8. Hi Marcos, I understand this and i do when possible. In this case, the notification started after the update. So user side, the question is whether Augur is now seeing things previous versions of ESET didn't see or whether that PUA is simply just another of those vaguely potential threats. As i said in my previous replies to other users, this creates a grey zone where the user does not know what to do. I removed uTorrent and did not install BitTorrent (also because ESET seemed to stop some part of the process, which is, again something i do not like). What ESET is missing in my opinion is a clear identification of threats as far as PUAs are concerned. Something either is a threat or it isn't. The other issue is how the window showing them is represented. Once again, the pop up window does not allow for a full visual of the threat and the path where it is located (you can't enlarge the window). Yet, ESET asks you which course of action you want to take. It is not a nice experience.
  9. I removed uTorrent just to have this stopping. As i said in my previous posts, i can't ignore a PUA if i do not have enough information on what it is doing on my machine and ESET does not help in that. I find this lack of explanatory power appalling because it generates a grey zone where the user does not know what to with all these PUAs.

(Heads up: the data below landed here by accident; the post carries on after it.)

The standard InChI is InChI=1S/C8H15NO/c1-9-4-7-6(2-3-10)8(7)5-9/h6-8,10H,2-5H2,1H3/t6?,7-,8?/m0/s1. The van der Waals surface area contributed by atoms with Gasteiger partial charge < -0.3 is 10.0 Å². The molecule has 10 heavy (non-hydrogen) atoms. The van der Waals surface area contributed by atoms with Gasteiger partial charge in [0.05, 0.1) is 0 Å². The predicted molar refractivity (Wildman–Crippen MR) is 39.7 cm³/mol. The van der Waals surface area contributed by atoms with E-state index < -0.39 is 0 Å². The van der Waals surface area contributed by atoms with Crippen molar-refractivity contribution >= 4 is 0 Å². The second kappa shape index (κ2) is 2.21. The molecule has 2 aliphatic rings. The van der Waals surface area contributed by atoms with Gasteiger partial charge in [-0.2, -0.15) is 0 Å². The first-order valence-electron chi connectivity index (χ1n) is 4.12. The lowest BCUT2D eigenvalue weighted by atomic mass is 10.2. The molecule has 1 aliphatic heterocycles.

10. Now it is doing the same with my attempt to download and install Bit-Torrent
  11. Many do. Like they do with many websites, not always for good reasons. At times they do contain miners. But the problem here is not much the detection but the unbearable amount of notifications due to the lack of a simple option that does not remove the threat but rather simply mutes the specific warning. I swear it is unbearable. More in general, what i do not appreciate about this behavior is the fact that ESET is not telling me whether the threat is real or not. That would allow me to take action (remove the software or leave it and ignore). Same problem with Iobit software (Uninstaller and drive updater). It keeps notifying elements of those as PUAs without telling me whether there is a threat or not. Put simply, the data is not enough to take a decision and this forces me (and maybe other users) to keep these in a limbo. It is a problem i never had before.
  12. Both uTorrent and Hitman (the other software showing the issue) reside in user/appdata/roaming. I'll try to post a log tomorrow
  13. The reason why they do not get ignored resides in the fact that ESET does not specify whether they are threats or not and the PUA classification is not enough to make me want to ignore them. So i'd rather monitor them as they send outbound or receive inbound data. If the way ESET classifies these threats was clearer i'd have long ignored them.
  14. I have the same problem on two machines. I had to recreate the account